Even Great Parents Get Children Who Disappoint

By Markowitz, Jack | Tribune-Review/Pittsburgh Tribune-Review, March 24, 2011 | Go to article overview
Save to active project

Even Great Parents Get Children Who Disappoint


Markowitz, Jack, Tribune-Review/Pittsburgh Tribune-Review


Successful parents, disappointing children -- is there a more common heartache for people in business or any active walk of life?

Think of it. Father and mother both hard workers, putting in long hours, yet enjoying the challenge and having something to show for it, a nice home, social standing, a retirement plan. But those kids ... or maybe just one of the kids.

Somehow the work ethic didn't take. A boy with everything going for him, brains, good looks, yet he flunks out of school. Or gets into drugs. Or maybe it's a daughter, with all sorts of opportunities open to women these days, yet she comes home tattooed and body pierced if she comes home at all. Where did Mom and Dad go wrong?

Such worries surely cloud the days of some of the best performers in the U.S. economy, from store and factory floor to executive suite. There's even a business downside -- productivity suffers! It's tempting to blame it all on the movies, television, "bad influences" and the sleaze of popular culture.

But a little historical perspective is in order, too. A surprise in a recent biography of John and Abigail Adams is that they had a lot of grief as parents.

John (1735-1826) was the second president of the United States, a key mover of the Revolution and the Constitution; Abigail his loving wife, knowledgeable on the issues, supportive, the anchor of the home during her man's long absences on public business. They wrote each other (and saved) 1,200 letters that became historical treasures.

And yet, those kids ...

Historian Joseph J. Ellis makes parental frustration a sub-plot in "First Family" (Alfred A.

The rest of this article is only available to active members of Questia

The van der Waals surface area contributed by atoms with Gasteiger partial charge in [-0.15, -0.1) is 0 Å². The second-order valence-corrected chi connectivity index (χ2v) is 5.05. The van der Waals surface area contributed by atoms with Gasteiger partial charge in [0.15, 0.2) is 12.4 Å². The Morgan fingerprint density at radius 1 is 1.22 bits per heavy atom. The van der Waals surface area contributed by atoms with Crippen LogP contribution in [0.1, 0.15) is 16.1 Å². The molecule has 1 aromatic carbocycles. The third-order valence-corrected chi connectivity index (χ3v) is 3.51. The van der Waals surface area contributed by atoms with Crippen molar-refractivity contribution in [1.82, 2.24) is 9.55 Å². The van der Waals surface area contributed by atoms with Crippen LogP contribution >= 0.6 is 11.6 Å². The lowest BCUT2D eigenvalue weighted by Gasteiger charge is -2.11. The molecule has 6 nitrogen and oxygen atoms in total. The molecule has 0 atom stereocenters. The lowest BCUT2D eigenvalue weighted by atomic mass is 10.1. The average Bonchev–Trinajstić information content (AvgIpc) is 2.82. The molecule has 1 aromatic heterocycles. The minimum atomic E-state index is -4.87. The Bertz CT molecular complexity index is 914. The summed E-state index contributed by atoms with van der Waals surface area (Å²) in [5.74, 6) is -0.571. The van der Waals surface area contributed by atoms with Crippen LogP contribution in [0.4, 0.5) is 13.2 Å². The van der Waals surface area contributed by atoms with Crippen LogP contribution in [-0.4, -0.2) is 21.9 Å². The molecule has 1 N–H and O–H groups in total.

Sign up now for a free, 1-day trial and receive full access to:

  • Questia's entire collection
  • Automatic bibliography creation
  • More helpful research tools like notes, citations, and highlights
  • Ad-free environment

Already a member? Log in now.

Notes for this article

Add a new note
If you are trying to select text to create highlights or citations, remember that you must now click or tap on the first word, and then click or tap on the last word.
Loading One moment ...
Project items
Notes
Cite this article

Cited article

Style
Citations are available only to our active members.
Sign up now to cite pages or passages in MLA, APA and Chicago citation styles.

Cited article

Even Great Parents Get Children Who Disappoint
Settings

Settings

Typeface
Text size Smaller Larger
Search within

Search within this article

Look up

Look up a word

  • Dictionary
  • Thesaurus
Please submit a word or phrase above.
Print this page

Print this page

Why can't I print more than one page at a time?

While we understand printed pages are helpful to our users, this limitation is necessary to help protect our publishers' copyrighted material and prevent its unlawful distribution. We are sorry for any inconvenience.
Full screen

matching results for page

Cited passage

Style
Citations are available only to our active members.
Sign up now to cite pages or passages in MLA, APA and Chicago citation styles.

Cited passage

Welcome to the new Questia Reader

The Questia Reader has been updated to provide you with an even better online reading experience.  It is now 100% Responsive, which means you can read our books and articles on any sized device you wish.  All of your favorite tools like notes, highlights, and citations are still here, but the way you select text has been updated to be easier to use, especially on touchscreen devices.  Here's how:

1. Click or tap the first word you want to select.
2. Click or tap the last word you want to select.

OK, got it!

Thanks for trying Questia!

Please continue trying out our research tools, but please note, full functionality is available only to our active members.

Your work will be lost once you leave this Web page.

For full access in an ad-free environment, sign up now for a FREE, 1-day trial.

Already a member? Log in now.

Are you sure you want to delete this highlight?